Character Connections: A Leslie Kay Book Review


From being raised on Winnie the Pooh to the first family trip to Walt Disney World, Leslie Kay knew her adoration for Disney would easily transfer over into her adulthood. What she didn’t know was that one day she would be sharing that adoration with an entire community of fans.

She created a Tumblr account in 2011 to share her upcoming trip to Walt Disney World, her first visit since childhood. She was able to connect with other Disney fans and interact with them online as they shared their memories of the parks. One weekend, she decided to design outfits that resembled her favorite characters. She shared them on her blog, and suddenly her follower count skyrocketed. 300 followers turned into 30,000. Her direct messages were filled with requests to create more outfits. It started with Rapunzel, made its way to the other princesses, Mickey Mouse and more. The name she gave her blog promptly became a verb: Disney-bounding.

As DisneyBound grew in popularity, especially once Instagram became the trending social media platform, Disney itself was behind the scenes researching content for an upcoming fashion book. They came across Kay’s blog and reached out to her to see if she would be interested in being the author.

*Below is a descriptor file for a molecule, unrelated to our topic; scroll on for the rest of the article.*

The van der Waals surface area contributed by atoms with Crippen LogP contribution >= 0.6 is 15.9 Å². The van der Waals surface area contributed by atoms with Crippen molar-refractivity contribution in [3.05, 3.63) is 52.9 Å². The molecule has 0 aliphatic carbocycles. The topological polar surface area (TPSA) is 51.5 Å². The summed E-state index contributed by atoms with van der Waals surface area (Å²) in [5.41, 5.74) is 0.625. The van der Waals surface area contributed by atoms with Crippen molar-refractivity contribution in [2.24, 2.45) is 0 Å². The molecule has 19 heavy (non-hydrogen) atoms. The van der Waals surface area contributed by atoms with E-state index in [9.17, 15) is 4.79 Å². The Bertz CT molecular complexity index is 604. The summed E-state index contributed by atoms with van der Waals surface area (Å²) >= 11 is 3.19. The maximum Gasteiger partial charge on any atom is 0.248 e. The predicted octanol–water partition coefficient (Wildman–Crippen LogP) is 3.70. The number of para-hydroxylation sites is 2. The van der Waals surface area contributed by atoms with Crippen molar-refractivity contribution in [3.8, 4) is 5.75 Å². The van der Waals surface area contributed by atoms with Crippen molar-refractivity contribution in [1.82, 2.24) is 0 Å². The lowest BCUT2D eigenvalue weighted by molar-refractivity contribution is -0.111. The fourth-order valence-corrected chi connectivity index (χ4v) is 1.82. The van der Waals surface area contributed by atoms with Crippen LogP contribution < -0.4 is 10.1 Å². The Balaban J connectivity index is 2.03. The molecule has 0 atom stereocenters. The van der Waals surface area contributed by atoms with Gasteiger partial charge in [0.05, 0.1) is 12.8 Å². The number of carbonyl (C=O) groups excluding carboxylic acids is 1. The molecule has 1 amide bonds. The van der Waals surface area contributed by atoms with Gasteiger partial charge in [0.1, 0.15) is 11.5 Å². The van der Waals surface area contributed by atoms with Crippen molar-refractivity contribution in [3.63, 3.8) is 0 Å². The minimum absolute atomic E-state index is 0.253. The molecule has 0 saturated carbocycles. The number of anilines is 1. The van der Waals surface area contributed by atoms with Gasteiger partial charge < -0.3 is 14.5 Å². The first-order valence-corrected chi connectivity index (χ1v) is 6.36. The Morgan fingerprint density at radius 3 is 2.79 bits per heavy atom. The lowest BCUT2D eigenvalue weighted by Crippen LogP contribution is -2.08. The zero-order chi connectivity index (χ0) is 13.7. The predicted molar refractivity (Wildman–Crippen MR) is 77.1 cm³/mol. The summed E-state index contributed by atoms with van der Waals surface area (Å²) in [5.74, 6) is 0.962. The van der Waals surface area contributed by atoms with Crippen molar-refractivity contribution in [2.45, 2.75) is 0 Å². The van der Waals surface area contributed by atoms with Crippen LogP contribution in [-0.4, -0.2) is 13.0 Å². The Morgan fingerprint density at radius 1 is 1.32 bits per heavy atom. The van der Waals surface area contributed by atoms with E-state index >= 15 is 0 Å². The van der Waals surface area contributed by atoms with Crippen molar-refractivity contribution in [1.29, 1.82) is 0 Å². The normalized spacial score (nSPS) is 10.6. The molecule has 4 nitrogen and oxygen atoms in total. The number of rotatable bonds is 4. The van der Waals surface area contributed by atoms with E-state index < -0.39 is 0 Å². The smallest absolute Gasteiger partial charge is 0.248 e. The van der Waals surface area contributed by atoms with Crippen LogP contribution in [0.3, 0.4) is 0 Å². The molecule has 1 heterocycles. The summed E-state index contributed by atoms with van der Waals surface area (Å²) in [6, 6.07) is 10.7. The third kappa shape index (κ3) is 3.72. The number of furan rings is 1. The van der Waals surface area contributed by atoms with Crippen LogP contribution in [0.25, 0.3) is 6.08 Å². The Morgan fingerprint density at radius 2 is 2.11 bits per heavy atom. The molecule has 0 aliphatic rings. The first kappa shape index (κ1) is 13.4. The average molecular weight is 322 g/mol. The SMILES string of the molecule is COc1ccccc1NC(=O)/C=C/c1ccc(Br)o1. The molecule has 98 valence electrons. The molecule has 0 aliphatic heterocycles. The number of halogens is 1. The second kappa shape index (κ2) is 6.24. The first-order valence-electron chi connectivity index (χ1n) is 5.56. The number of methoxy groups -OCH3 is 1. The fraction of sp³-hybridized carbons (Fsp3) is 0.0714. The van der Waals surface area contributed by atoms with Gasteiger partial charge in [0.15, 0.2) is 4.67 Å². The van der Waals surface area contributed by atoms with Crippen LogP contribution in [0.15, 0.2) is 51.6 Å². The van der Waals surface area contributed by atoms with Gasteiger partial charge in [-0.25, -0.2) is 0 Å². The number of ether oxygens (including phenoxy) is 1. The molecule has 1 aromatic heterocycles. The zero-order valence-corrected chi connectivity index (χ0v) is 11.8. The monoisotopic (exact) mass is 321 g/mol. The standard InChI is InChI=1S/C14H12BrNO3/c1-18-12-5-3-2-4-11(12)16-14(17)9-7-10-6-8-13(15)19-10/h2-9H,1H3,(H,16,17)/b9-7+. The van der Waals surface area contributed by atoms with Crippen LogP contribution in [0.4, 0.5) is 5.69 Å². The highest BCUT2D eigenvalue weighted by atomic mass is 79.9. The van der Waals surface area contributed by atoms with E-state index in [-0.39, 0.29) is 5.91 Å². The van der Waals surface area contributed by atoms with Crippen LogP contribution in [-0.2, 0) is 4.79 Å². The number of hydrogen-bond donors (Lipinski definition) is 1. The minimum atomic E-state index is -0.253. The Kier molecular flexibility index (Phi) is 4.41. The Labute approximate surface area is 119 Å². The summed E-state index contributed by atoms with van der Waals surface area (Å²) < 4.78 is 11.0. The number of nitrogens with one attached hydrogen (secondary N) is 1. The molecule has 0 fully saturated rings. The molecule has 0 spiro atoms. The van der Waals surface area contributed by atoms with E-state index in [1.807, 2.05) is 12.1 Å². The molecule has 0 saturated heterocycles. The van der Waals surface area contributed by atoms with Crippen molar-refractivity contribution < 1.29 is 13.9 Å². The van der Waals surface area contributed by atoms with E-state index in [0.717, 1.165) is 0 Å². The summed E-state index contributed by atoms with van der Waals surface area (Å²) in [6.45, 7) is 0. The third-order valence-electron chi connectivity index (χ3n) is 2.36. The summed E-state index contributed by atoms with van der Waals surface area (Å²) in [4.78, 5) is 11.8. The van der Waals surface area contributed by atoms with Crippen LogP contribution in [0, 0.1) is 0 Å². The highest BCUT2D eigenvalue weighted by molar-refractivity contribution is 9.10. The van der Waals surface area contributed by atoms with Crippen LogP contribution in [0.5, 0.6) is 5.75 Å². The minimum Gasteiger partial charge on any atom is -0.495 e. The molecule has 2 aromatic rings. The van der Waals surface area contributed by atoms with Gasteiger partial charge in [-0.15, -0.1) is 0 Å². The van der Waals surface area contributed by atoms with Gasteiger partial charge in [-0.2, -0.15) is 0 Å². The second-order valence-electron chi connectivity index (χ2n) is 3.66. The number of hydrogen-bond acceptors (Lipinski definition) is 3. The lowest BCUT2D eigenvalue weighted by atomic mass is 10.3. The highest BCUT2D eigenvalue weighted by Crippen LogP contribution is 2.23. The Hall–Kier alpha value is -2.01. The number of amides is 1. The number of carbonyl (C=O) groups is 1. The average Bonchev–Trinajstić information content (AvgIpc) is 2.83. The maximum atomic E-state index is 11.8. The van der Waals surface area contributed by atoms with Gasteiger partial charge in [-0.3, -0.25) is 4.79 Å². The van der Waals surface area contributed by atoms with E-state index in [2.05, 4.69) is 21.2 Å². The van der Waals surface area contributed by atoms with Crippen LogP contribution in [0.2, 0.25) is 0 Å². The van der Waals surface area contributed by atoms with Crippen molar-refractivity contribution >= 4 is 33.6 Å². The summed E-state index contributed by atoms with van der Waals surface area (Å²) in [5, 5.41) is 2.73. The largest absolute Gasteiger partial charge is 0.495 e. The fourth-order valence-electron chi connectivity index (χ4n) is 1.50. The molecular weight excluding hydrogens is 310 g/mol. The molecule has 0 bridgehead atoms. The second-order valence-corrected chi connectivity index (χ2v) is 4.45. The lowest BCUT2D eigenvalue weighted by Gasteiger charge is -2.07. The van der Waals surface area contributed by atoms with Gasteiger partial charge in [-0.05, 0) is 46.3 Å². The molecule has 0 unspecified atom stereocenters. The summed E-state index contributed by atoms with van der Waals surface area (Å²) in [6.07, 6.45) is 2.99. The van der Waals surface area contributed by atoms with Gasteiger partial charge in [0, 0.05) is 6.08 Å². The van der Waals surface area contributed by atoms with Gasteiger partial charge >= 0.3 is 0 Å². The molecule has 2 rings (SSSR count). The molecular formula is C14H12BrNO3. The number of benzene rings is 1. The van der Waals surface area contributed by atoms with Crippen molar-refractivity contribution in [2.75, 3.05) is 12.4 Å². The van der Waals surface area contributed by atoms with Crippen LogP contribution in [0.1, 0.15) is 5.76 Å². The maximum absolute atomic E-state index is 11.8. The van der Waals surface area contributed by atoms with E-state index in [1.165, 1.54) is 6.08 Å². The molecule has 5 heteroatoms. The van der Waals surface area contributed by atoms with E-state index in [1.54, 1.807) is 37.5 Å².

“It was crazy, the pressure was really on,” she said. “You want it to represent the blog, you want it to represent the community, but the community is so big and you can’t have a book that is a million pages long. I put a lot of pressure on myself but it was still really fun to work on and figure out the highlight reel of characters.”

DisneyBound: Dress Disney and Make It Fashion shares every step of the Disney-bounding process, from choosing items that complete an outfit to just how massive this community has become. As shared in the foreword by Disney Legacy Authority Jeff Kurtti, “Disney-bounding is a similar craft to costuming, but it’s a translation to another storytelling medium. It relies not on the making of a literal replica of a well-known wardrobe, but in the creation of nuanced visual cues in color, shape, texture, and materials; and the relationships of these to one another, in order to evoke a visual reminder or stimulate an emotional memory - even before any literal character connection is seen.”

It takes real time and effort to create each Disney-bound experience, and that time and effort is reflected throughout each page. Although Kay admits the hardest part of creating the book was the dread of someone feeling left out, she realized this once-in-a-lifetime opportunity was actually happening, and her dream was now a reality. Holding a physical copy of a book, a book with her name on the cover, was an indescribable feeling.

For the last decade, Disney fans from around the world have used Leslie Kay’s blog to explore the parks, resemble a beloved character and turn their love for Disney into fashion. Creating a book based on her blog was a bucket list item she didn’t know she had, but thanks to this ever-growing community, she has been able to share this dream with a whole new audience.